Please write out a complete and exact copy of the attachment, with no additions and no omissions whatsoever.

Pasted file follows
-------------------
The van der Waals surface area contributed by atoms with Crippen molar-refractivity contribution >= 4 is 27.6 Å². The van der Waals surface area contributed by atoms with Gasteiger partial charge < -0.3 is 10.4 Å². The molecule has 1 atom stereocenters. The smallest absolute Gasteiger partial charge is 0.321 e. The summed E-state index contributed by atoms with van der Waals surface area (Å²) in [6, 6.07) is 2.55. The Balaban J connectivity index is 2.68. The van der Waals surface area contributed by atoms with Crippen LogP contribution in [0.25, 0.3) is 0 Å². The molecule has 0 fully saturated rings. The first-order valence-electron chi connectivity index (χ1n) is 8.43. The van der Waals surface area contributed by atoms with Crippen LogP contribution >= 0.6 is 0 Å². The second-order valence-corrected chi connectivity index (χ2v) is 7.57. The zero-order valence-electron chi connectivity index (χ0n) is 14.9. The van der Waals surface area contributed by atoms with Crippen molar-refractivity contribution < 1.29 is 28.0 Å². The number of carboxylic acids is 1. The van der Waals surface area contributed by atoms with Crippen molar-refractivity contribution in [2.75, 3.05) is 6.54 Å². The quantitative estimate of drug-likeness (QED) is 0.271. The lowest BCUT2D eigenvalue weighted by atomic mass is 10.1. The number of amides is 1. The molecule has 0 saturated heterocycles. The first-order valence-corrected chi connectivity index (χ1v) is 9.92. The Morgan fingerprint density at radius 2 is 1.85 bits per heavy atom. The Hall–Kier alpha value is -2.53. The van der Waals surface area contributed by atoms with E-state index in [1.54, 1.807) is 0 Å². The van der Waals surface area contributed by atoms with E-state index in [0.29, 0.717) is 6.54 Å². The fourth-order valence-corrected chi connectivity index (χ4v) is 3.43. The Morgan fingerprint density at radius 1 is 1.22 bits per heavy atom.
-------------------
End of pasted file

The van der Waals surface area contributed by atoms with Crippen molar-refractivity contribution >= 4 is 27.6 Å². The van der Waals surface area contributed by atoms with Gasteiger partial charge < -0.3 is 10.4 Å². The molecule has 1 atom stereocenters. The smallest absolute Gasteiger partial charge is 0.321 e. The summed E-state index contributed by atoms with van der Waals surface area (Å²) in [6, 6.07) is 2.55. The Balaban J connectivity index is 2.68. The van der Waals surface area contributed by atoms with Crippen LogP contribution in [0.25, 0.3) is 0 Å². The molecule has 0 fully saturated rings. The first-order valence-electron chi connectivity index (χ1n) is 8.43. The van der Waals surface area contributed by atoms with Crippen LogP contribution >= 0.6 is 0 Å². The second-order valence-corrected chi connectivity index (χ2v) is 7.57. The zero-order valence-electron chi connectivity index (χ0n) is 14.9. The van der Waals surface area contributed by atoms with Crippen molar-refractivity contribution < 1.29 is 28.0 Å². The number of carboxylic acids is 1. The van der Waals surface area contributed by atoms with Crippen molar-refractivity contribution in [2.75, 3.05) is 6.54 Å². The quantitative estimate of drug-likeness (QED) is 0.271. The lowest BCUT2D eigenvalue weighted by atomic mass is 10.1. The number of amides is 1. The molecule has 0 saturated heterocycles. The first-order valence-corrected chi connectivity index (χ1v) is 9.92. The Morgan fingerprint density at radius 2 is 1.85 bits per heavy atom. The Hall–Kier alpha value is -2.53. The van der Waals surface area contributed by atoms with E-state index in [1.54, 1.807) is 0 Å². The van der Waals surface area contributed by atoms with E-state index in [0.29, 0.717) is 6.54 Å². The fourth-order valence-corrected chi connectivity index (χ4v) is 3.43. The Morgan fingerprint density at radius 1 is 1.22 bits per heavy atom.